Material and methods

Samples



Kidney, brain, spleen, intestine, muscle, liver, gills and heart and skin samples were collected from the Nile tilapia fish. The Nile tilapia fish was brought as a live mature fish from common farm and kept under inspection for 5 days to be sure that it is free from any clinical infection, then the samples were collected and stored in –80°C.



Primer design



We downloaded the complete TLR-3 mRNA sequences of the rainbow trout (Oncorhynchus mykiss): AAX68425; Takifugu rubripes (Fugu rubripes): AAW69373; Larimichthys crocea (large yellow croaker): ADW79423; Paralichthys olivaceus (Japanese flounder): BAM11216; Epinephelus coioides (orange-spotted grouper): AEX01718 from the GenBank. The sequence was aligned using the ClustalW application (primer premier 5.1 software) where we designed degenerative primers match with the alignment of the sequences to the clone short sequence, then we got the full sequence by RACE system SMARTer RACE cDNA Amplification kit (Clontech, CA, USA) following the manufacturer’s instructions, to get the full length for both 3’end and 5’end direction, all the primers were designed in our lab (unpublished data).



Molecular cloning of Nile tilapia TLR-3



Total RNA from fish kidney, brain, spleen, skin, intestine, muscle, liver, gills, heart and skin were extracted by TRIZOL (Invitrogen, USA) according to the manufacturer’s protocol. Both the quantity and quality of total RNA were assessed at OD260 and OD280 using a NanoDrop ND-1000 spectrophotometer (NanoDrop Technologies, Wilmington, USA). RNA samples were used for synthesis from the cDNA library in 10 µl reaction mixture using BioRT cDNA first strand synthesis kit (Hangzhou Boiler, China) according to the manufacturer’s instructions. Briefly, oligo dT primer (0.5 µg) was used to reverse transcribe 1 µg of respective RNA in the presence of dNTP’s (250 µM), reverse transcriptase buffer (50 mM Tris-HCl, 100 mM KCl, 4.0 mM DTT and 10 mM MgCl2), AMV Reverse Transcriptase (5 units/µg) and RNasin Ribonuclease inhibitor (40 unit/µl) at 42°C for 45 min following inactivation at 95°C for 5 min. The PCR was performed to amplify the target gene using specific primers, where 25 µl PCR mixtures contained 50 pmol for each forward and reverse primer, 2 µl template cDNA, 200 µM each of dNTP mix and 2.5 U Ex Taq polymerase (Takara Bio, Dalian, China) in 1× Ex buffer. Amplification conditions were as follows: initial denaturation at 94°C for 5 min, 35 cycles at 94°C for 35 s, annealing at 56-60°C for 35 s, and extension at 72°C for 2 min, followed by the final extension at 72°C for 10 min. PCR amplicons were verified by 1.2% agarose gel electrophoresis in TBE buffer at 70 mA for 45 min and products visualized by staining with ethidium bromide, we checked the band and got the images with GelDoc™ XR+ system (Bio-RAD, USA). We used SMARTer RACE cDNA amplification kits (Clontech, USA) according to the manufacturer’s instructions to get the full length toward the 3’end and 5’end.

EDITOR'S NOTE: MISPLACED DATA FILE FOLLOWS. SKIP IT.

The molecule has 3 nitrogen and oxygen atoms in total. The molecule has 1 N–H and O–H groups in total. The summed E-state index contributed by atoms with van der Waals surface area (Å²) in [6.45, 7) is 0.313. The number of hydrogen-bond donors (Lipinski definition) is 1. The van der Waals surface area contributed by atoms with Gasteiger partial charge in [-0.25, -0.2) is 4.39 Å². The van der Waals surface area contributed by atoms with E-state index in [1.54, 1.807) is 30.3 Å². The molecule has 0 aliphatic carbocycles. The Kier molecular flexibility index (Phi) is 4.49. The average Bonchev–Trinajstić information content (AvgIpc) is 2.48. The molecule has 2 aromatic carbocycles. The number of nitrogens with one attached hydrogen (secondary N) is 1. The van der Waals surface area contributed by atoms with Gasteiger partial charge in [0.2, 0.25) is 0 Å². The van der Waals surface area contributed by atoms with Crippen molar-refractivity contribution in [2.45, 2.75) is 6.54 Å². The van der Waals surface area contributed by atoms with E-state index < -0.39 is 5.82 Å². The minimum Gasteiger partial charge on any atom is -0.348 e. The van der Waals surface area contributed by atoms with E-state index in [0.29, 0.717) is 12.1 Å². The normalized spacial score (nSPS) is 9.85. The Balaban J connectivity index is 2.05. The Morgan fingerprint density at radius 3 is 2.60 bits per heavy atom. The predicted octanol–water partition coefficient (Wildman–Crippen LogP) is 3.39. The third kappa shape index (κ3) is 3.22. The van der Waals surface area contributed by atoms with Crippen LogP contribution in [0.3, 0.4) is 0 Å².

Sequence analysis



The sequence of the Nile tilapia TLR-3 mRNA was blast in the GenBank using nucleotide blast and the translated amino acids were also blast by protein blast to check whether the new sequence is related to any other cloned gene. The sequence of Nile tilapia TLR-3 was compared with the known TLR-3 mRNA sequences from different species which were downloaded from the GenBank and aligned by CUSTALW, MEGA 5 software [37]. A phylogenetic tree was constructed from the amino acid alignments using two methods: (A) the neighbour-joining method with options of pairwise deletion, poisson correction and different evolutionary rates with a gamma parameter of 1 and (B) the maximum parsimony method using the close neighbour-interchange search method with random additive trees (10 replicates), all the phylogenetic analyses were made by MEGA5 software [37] and the reliability of branching was tested by 1000 bootstraps. The extracellular, transmembrane, and cytoplasmic domains of these protein sequences were predicted with the analysis tools provided at the websites (http://smart.embl-heidelberg.de and http://split.pmfst.hr).

Results

Nile tilapia TLR-3



The complete mRNA sequence of Nile tilapia TLR-3 was deposited in the NCBI GenBank database under accession no. JQ809460. Where it consists of 2736 nucleotides and the consensus cDNA sequence showed 79% identity with Larimichthys crocea and 78% identity with Epinephelus coioides, while it showed 72% identity with Takifugu rubripes, which confirmed that the new sequence is probably homolog to fish TLR-3. The predicted protein encoded by Nile tilapia TLR3 mRNA sequence is composed of 912 amino acids where it begins with (ATG) which is similar to the other fish TLR-3 sequence. The Nile tilapia TLR-3 domain structure has been estimated using SMART web tool, where Nile tilapia TLR-3 started by signal peptide (20 amino acids from 1-20), then 16 LRR domains (residues 21-639) and one C-terminal LRR domain (LRR-CT, residues 652-705) in the extracellular region, and a TIR domain (residues 764-907) in the cytoplasmic region as shown in Table 1. The encoded amino acids vary among different available amino acids where it has 20 different amino acids; the highest amino acid encoded is Leucine while the lowest is Tryptophan, we made a chart explaining the amount and ratio of the encoded amino acid in the Nile tilapia TLR-3 as shown in Fig. 1.